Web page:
Thursday, February 10, 2011

epiphany's at 20 below - for the creative process, anyway.

I did a lot of consideration today, on the background of my story, culture and how it happens, and music.

One problem I have in my creative life is that when I absorb an artistic influence, it needs months to tone down - be it the visual arts, poetry, probably prose, music, etc.  Partly because I don't go crazy for much, but if I like something, I Really, Really Like it. (On a side note, I've not read Lovecraft for 15 years, but I analyzed tonight's post, and hells bells, here I go writing like Howard Phillips Lovecraft, creepy weird fiction author extraordinaire.  Change that "months to tone down", above, to Years, people. Case. In. Point.)

I'm thinking that some of my short story was built from ideas or thinking about the song "Cat Faces" off the Ugly Cassanova album "Sharpen Your Teeth".  The song uses a lot of logging imagery (cat faces in the pines is a reference to scarring on a tree trunk) and it's a duet of sorts, between two male voices singing different and occasionally overlapping lyrics.  I don't know how they pulled it off, but it's really beautifully done and quite haunting - check the sample at under the album (Sharpen Your Teeth) song name Cat Faces -  it's beyond interesting,  it seems to hint at some sort of relationship, some fatalism, and an undercurrent of secrets and finality.  Partly I really like the higher harmony line sung by Tim Rutili, but I think the line "I lay down with the southern range" - which I initially mis-heard as "I lay down in sudden rage" really grabbed me.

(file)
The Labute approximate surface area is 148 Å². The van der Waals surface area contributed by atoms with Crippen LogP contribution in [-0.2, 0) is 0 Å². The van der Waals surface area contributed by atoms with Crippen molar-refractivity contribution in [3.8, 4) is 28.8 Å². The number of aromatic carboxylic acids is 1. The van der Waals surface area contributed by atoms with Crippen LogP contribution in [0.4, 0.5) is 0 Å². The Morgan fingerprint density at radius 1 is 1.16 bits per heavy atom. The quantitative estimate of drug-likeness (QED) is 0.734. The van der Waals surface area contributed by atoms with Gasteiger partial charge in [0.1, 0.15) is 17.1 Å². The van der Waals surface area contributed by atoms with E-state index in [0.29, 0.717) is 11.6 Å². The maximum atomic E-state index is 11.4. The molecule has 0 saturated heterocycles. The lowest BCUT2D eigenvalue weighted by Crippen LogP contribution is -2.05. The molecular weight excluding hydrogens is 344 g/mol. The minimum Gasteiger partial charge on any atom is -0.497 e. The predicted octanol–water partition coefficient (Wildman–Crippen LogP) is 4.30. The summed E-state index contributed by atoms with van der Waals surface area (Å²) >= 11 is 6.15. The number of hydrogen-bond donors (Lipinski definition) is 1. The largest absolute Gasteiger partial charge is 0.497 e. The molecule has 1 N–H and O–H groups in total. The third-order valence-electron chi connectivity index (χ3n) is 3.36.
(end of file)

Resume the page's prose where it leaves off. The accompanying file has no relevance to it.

I listened to this album all the time before I was pregnant with my son, and a few months after he was born, I started having these dreams about two teenaged ne'er-do-well boys gone missing, a stubborn and ambitious teenaged girl who goes looking for him, and the bad things - the fallout, I guess - that collects along the way.  I set the dream in the woods between all the small towns I grew up around.  The dream series had plenty of plot, but it's quite grim.  I know what happens (and got over writing some of the icky bits immediately, knowing they need work) and more-or-less when and how.

I'm stalling though, because I know that bad things happen to good, and not-so-good people in the real world too.  I have a story and something to say, but is the excuse to write it really going to be "but it was such a good one!!"?  I feel I need to go with the depressing, but highly realistic ending that I've written, but I feel like someone in the story has to be redeemed.  Or the greater good has to be preserved somehow.  I'm the kind of person who watched The Book of Eli, and wondered how many other body parts were going to get shot off - because I can only take so many amputations in one movie.  I write poetry, fer heaven's sake.  Okay, rat-infested, steampunkish on occasion, gin-soaked-floozy  poetry, with a little cute supernatural thrown in for relief, but, still, it's poetry, damn it. I don't like amputations in general, but hey - look who's got a story that even has one old pale foot missing the commensurate body to go with! And....I'm not entirely sure why. Damnation without redemption for the sake of a good story just seems...wrong for me.

So, I'll write all the squicky bits.  The faster, the better.  Then maybe I can find a way to play omniscient and
omnipotent being and tweak a few plot points, allowing at least one major character  a realistic way out of durance vile.
I hate writing the squicky bits.


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